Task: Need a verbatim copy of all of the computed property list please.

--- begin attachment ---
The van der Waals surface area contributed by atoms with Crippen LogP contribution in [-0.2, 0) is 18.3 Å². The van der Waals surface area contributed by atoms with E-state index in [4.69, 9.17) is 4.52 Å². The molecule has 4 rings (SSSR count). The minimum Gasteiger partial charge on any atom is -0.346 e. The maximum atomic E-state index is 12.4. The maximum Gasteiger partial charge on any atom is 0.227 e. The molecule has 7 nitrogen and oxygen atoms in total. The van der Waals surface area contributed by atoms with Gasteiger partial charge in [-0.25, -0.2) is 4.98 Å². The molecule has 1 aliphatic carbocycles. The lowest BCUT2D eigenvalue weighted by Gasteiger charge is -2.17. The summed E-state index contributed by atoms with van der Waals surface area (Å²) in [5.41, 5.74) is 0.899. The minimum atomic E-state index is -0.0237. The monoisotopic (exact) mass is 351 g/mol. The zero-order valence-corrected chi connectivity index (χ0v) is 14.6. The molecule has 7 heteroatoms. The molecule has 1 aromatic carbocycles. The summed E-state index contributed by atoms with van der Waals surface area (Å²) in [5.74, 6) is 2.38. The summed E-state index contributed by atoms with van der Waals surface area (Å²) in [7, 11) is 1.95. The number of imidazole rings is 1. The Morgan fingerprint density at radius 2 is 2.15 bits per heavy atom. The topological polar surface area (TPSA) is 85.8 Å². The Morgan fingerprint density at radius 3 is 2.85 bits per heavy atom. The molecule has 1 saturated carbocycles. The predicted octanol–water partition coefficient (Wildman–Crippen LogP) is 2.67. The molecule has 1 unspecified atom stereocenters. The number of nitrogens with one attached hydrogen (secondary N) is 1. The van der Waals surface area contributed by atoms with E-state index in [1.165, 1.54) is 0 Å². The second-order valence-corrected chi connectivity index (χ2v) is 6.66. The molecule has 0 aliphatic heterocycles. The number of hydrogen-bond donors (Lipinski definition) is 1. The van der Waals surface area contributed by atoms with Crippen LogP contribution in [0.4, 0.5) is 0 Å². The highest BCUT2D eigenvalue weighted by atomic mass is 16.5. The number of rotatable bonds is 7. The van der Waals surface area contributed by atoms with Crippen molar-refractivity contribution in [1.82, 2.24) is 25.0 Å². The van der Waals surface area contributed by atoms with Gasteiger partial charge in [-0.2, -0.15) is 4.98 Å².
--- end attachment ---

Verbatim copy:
The van der Waals surface area contributed by atoms with Crippen LogP contribution in [-0.2, 0) is 18.3 Å². The van der Waals surface area contributed by atoms with E-state index in [4.69, 9.17) is 4.52 Å². The molecule has 4 rings (SSSR count). The minimum Gasteiger partial charge on any atom is -0.346 e. The maximum atomic E-state index is 12.4. The maximum Gasteiger partial charge on any atom is 0.227 e. The molecule has 7 nitrogen and oxygen atoms in total. The van der Waals surface area contributed by atoms with Gasteiger partial charge in [-0.25, -0.2) is 4.98 Å². The molecule has 1 aliphatic carbocycles. The lowest BCUT2D eigenvalue weighted by Gasteiger charge is -2.17. The summed E-state index contributed by atoms with van der Waals surface area (Å²) in [5.41, 5.74) is 0.899. The minimum atomic E-state index is -0.0237. The monoisotopic (exact) mass is 351 g/mol. The zero-order valence-corrected chi connectivity index (χ0v) is 14.6. The molecule has 7 heteroatoms. The molecule has 1 aromatic carbocycles. The summed E-state index contributed by atoms with van der Waals surface area (Å²) in [5.74, 6) is 2.38. The summed E-state index contributed by atoms with van der Waals surface area (Å²) in [7, 11) is 1.95. The number of imidazole rings is 1. The Morgan fingerprint density at radius 2 is 2.15 bits per heavy atom. The topological polar surface area (TPSA) is 85.8 Å². The Morgan fingerprint density at radius 3 is 2.85 bits per heavy atom. The molecule has 1 saturated carbocycles. The predicted octanol–water partition coefficient (Wildman–Crippen LogP) is 2.67. The molecule has 1 unspecified atom stereocenters. The number of nitrogens with one attached hydrogen (secondary N) is 1. The van der Waals surface area contributed by atoms with E-state index in [1.165, 1.54) is 0 Å². The second-order valence-corrected chi connectivity index (χ2v) is 6.66. The molecule has 0 aliphatic heterocycles. The number of hydrogen-bond donors (Lipinski definition) is 1. The van der Waals surface area contributed by atoms with Crippen LogP contribution in [0.4, 0.5) is 0 Å². The highest BCUT2D eigenvalue weighted by atomic mass is 16.5. The number of rotatable bonds is 7. The van der Waals surface area contributed by atoms with Crippen molar-refractivity contribution in [1.82, 2.24) is 25.0 Å². The van der Waals surface area contributed by atoms with Gasteiger partial charge in [-0.2, -0.15) is 4.98 Å².